Its climbing ability exceeds that of all other wisterias: it can scramble beyond 12
meters and spread at least eight.
The versatile white cultivar W. brachybotrys f. albiflora ‘Shiro-Kapitan (AGM) can scale great heights and make a good container plant for the small garden.
Purple species Wisteria brachybotrys and the outstanding cultivar ‘Okayama’ are very similar and favored by many for vibrancy and unparalleled vigor.
AGM holder ‘Okayama’ bears masses of fragrant but much shorter blooms that are 15cm
long, amid dark bronze foliage.
How Fast Does Wisteria Grow
Wisteria are versatile, hardy, relatively quick growing, and prolific if you follow a few essential rules.
Buy a five- to seven-year-old grafted plant since younger plants rarely flower and plant when dormant (October-March) in a sunny, sheltered south- or south-west-facing position.
The foot of a wall is ideal as it will protect flower buds against late frosts. Plant in rich, moist but free-draining soil, leaving plenty of room for root growth. Poor drainage can inhibit flowers.
Wisteria also needs to be given a robust climbing frame: a sturdy wooden or metal arbor, pergola, or stout trellis to train the vine.
Horizontal wires fastened to strong, metal, wall-fixed vine eyes will provide optimum support for well-trained wisteria. Loosely tie-in lead shoots, leaving ample room for growth of girth.
Fertilize the soil annually in March with potash- and magnesium-rich rose feed to help promote abundant blooms, but bi-annual pruning is key to keeping your wisteria
under control and maximizing its flowering potential.
When does wisteria bloom? After flowering, in July or August, shorten the current year’s growth – all those long, unruly, and unnecessary shoots – to five-to-six leaves, or around 15cm.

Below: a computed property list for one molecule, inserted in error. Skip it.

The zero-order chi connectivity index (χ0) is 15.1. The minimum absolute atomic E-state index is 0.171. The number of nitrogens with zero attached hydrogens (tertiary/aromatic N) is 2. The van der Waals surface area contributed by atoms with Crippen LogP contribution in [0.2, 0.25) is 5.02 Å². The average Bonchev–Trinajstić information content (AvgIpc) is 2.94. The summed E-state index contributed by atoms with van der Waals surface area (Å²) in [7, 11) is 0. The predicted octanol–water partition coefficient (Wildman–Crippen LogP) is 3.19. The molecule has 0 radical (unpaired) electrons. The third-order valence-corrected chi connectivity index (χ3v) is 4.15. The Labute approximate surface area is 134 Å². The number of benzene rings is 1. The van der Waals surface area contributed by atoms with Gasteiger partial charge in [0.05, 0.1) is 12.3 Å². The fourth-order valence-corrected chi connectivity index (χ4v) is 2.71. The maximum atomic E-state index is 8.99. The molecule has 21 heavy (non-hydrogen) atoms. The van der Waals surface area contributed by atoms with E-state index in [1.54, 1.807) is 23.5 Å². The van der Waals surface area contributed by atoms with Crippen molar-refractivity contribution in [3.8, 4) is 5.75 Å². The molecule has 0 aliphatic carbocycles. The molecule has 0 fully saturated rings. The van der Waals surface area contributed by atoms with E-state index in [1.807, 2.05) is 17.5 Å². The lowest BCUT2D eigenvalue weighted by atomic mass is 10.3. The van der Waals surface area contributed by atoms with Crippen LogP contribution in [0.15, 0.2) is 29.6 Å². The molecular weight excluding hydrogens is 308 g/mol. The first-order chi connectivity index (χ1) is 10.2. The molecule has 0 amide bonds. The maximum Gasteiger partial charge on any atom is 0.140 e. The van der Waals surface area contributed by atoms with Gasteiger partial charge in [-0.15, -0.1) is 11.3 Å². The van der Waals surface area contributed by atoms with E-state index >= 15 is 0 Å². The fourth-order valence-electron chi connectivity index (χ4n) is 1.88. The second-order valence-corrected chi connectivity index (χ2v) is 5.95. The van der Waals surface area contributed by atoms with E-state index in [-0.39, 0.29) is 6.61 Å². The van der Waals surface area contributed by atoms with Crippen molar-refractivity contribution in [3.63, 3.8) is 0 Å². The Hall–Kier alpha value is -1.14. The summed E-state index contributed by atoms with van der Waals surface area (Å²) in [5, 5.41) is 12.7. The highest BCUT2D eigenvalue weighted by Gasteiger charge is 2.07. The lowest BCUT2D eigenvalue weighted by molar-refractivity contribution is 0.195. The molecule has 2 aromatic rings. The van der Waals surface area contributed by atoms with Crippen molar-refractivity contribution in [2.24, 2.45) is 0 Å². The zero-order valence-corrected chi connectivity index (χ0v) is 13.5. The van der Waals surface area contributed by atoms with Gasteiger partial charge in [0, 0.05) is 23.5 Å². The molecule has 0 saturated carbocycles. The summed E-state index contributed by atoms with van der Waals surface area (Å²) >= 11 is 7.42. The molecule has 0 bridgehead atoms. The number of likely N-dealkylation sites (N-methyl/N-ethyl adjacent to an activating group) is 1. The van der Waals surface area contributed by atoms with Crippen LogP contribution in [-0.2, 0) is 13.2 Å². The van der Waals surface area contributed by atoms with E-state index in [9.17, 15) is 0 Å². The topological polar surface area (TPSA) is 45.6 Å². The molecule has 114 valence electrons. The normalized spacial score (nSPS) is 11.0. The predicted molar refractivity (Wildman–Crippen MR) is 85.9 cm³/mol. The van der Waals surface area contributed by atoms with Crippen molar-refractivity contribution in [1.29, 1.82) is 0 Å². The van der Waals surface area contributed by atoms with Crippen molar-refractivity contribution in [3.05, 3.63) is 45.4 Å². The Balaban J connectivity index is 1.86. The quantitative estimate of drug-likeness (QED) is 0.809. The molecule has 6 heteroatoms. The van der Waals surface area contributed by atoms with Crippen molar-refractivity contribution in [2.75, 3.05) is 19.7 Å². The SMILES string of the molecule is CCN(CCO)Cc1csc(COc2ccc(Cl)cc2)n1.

This encourages flower-bud production over leaves and exposes the stubbier, woody side arms to full sun to encourage more blooms next year.
WISTERIA PRUNING Step by step
Wisteria are pruned twice: first in winter (shown here) followed by a summer prune.
Do this every year, and spectacular floral displays will follow.
Before Winter, pruning is done in January to February before the flower buds emerge. The idea is to prune hardback to encourage flowering spurs, remove dead wood and weak branches. You’ll need sharp, clean loppers or secateurs and a steady ladder.
Step 1 Tidy up and maintain the wisteria’s framework. Remove congested stems, dead wood, old foliage, and long whips to focus the plant’s energy on producing flowering spurs, not vegetative growth. Leave any stems required to extend the framework.
Step 2 Tidy up flower spurs, removing dead twigs and foliage stems to create a clear, open habit for flower production.
Step 3 Remove congested stems, leaving upright flowering spurs at regular intervals of around 30-40cm.
Step 4 Shorten the remaining flower spurs back to two or three buds by making a sharp upward cut above but not close enough to damage the selected remaining buds. This tidies the vine and allows sunlight to reach the flower buds.
Step 5 Loosely tie in any whippy shoots or stems with wire or twine to extend your framework upwards or outwards. Then remove all debris (Mark uses a leaf blower).
The result should be a framework of well-spaced branches with stumpy spurs.